Feeling wobbly? With so much emphasis on physical health right now, it’s all too easy to overlook your mental health, that precious, fragile thing that keeps us going day-after-day.
With public focus firmly fixed on case numbers and vaccination rates, and with diluted messaging about psychological wellbeing, it’s easy to be left feeling as though mental health is a “first world problem”.
But it’s not…the ABS has shown that one in five (20%) Australians experienced high, or very high levels of psychological distress in June 2021, and that was similar to March 2021 (20%) and November 2020 (21%).
The decline in people’s mental health is fast becoming a serious and widespread side-effect of the COVID-19 pandemic and strict public health measures, such as stay-at-home orders and limits on outside time, reduce the tried and tested scaffolds we rely on when overwhelmed, stressed and anxious.
Added pressures such as burnout, home-schooling, unemployment, isolation and fear make for a perfect psychological storm. It’s worth noting, however, that the devastation resulting from this storm may not be clinical depression.
We all have different resilience thresholds and where some people may become depressed or anxious, others may be left with a feeling of blah, meh or whatever. This numb, joyless state of mind has been labelled ‘languishing’ by psychologist Adam Grant and may be useful for describing the foggy, unfocused days spent in lockdown.
So…With many parts of the country still under stay-at-home orders and the light at the end of the tunnel looking a bit like a birthday candle in the face of a Category 5 cyclone, what’s left? What personal actions can we take to reclaim a sense of control, or flow, and boost our wellbeing? Here’s a handful of reminders:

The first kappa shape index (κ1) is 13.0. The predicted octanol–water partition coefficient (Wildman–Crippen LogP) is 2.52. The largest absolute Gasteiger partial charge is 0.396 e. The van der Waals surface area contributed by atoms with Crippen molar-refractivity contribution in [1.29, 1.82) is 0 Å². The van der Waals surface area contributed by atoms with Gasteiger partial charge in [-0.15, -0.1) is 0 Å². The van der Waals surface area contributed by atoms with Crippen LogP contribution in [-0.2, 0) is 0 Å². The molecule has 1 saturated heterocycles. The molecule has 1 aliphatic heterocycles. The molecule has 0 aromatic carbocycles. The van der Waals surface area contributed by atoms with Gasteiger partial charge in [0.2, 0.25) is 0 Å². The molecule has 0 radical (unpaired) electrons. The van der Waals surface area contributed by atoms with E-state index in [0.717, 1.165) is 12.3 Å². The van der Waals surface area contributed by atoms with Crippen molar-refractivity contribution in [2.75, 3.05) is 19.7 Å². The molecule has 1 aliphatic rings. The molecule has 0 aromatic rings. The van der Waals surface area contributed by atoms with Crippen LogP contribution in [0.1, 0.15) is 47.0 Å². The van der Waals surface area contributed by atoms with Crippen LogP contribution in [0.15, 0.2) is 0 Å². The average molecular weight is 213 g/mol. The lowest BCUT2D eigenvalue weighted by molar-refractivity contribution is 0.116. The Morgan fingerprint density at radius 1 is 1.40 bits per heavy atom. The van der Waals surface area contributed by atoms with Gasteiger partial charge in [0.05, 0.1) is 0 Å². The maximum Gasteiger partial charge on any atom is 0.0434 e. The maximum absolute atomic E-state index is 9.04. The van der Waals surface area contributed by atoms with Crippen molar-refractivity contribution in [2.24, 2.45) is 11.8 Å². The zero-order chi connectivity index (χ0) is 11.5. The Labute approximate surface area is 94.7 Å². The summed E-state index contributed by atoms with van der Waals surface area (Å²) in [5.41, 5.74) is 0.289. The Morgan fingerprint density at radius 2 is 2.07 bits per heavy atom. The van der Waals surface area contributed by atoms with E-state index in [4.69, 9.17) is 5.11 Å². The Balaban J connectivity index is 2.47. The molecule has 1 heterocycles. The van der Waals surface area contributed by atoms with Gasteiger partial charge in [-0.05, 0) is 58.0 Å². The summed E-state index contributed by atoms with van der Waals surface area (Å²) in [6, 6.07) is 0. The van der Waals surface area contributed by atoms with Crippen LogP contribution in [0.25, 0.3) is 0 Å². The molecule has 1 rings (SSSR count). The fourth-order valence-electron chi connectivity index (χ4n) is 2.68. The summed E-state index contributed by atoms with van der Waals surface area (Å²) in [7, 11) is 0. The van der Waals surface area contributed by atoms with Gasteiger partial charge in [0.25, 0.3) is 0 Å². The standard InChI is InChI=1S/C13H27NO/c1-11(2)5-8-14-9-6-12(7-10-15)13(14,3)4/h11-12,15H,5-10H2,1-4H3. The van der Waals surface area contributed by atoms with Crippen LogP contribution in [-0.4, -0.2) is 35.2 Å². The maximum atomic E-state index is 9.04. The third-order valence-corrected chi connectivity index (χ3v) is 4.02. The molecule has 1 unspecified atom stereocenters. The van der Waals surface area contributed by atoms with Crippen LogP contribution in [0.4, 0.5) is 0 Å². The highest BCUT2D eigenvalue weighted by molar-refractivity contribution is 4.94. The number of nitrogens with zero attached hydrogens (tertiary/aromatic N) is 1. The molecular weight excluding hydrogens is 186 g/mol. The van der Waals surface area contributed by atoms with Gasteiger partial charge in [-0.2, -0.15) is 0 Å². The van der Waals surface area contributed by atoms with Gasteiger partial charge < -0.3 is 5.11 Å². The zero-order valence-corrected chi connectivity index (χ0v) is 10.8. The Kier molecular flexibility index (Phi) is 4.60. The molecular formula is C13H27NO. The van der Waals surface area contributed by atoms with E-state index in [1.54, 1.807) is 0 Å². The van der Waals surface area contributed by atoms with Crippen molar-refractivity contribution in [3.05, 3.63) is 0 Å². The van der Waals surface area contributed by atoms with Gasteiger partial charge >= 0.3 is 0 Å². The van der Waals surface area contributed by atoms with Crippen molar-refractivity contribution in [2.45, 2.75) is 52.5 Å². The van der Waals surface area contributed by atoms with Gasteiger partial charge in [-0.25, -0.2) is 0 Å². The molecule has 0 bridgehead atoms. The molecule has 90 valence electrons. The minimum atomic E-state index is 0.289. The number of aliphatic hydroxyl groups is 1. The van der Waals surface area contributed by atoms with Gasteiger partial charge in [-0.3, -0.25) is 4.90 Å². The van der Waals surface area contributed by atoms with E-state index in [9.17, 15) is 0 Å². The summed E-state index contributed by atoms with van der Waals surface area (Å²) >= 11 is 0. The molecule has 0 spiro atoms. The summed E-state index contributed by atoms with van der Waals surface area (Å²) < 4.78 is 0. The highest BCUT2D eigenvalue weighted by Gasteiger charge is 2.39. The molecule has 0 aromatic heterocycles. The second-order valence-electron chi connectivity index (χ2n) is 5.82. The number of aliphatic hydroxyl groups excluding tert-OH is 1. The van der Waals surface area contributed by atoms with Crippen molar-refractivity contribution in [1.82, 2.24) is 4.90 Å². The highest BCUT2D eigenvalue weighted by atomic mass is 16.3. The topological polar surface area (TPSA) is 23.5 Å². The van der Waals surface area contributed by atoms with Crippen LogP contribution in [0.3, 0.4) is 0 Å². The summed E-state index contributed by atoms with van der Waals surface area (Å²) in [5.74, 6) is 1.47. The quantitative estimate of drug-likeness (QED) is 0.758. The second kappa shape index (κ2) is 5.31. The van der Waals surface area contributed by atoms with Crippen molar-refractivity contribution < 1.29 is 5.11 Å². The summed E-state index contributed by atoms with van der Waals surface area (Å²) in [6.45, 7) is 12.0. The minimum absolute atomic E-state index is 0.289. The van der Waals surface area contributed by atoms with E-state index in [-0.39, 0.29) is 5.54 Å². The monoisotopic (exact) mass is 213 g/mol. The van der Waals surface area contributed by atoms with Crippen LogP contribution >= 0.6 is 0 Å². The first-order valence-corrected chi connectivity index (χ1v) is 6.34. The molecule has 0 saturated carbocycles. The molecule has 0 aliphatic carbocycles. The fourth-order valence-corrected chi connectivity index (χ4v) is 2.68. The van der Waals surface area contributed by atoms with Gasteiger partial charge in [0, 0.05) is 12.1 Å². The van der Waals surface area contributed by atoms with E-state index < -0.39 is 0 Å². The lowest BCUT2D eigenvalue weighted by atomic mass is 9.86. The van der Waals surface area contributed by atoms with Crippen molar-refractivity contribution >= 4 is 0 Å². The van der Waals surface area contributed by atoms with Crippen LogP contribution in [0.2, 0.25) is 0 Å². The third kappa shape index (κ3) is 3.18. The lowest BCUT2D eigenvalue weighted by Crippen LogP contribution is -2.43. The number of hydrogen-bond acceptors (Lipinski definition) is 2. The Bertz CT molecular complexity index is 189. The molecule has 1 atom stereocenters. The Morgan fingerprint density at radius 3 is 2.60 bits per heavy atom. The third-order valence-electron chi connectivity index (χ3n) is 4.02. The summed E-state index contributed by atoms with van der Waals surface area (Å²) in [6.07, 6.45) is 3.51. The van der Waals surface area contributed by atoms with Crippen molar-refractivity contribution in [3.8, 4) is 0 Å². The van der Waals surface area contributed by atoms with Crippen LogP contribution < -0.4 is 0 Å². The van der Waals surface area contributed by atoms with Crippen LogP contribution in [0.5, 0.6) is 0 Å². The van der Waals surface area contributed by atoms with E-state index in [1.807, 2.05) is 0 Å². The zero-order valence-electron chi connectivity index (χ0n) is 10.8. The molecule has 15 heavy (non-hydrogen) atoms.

Yep, you know this, but have you actually done it yet? Living in a digital echo chamber, can fuel anxiety, fear and misinformation. Turning down the volume on your noisy social feeds, switching off the push notifications or removing the apps from your phone entirely (even just temporarily), will leave you feeling calmer.
Dialling down your socials does not mean going into a communication cul-de-sac. Living in lockdown is inherently isolating and now more than ever is the time to connect. Try talking to your neighbours over the back fence, calling fall flung family members or messaging your mates. It will help.
Again, nothing new here but the evidence is clear, exercise is a truly effective way to improve physical and mental health. Granted, motivation may be in short supply right now, but any energy expended will pay dividends in terms of your headspace. Find something you enjoy and make it a priority.
Feel your feelings
These are extraordinary times and everything you are feeling is valid. Acknowledge your thoughts and see if you can find words to identify the emotional responses you are having to them. Simple mindfulness exercises may help you with this.
They say we’re on the home stretch now, so hang in there and if you need a hand contact the experts below.
For immediate assistance
If you are in an emergency, or at immediate risk of harm to yourself or others, please contact emergency services on Triple Zero (000).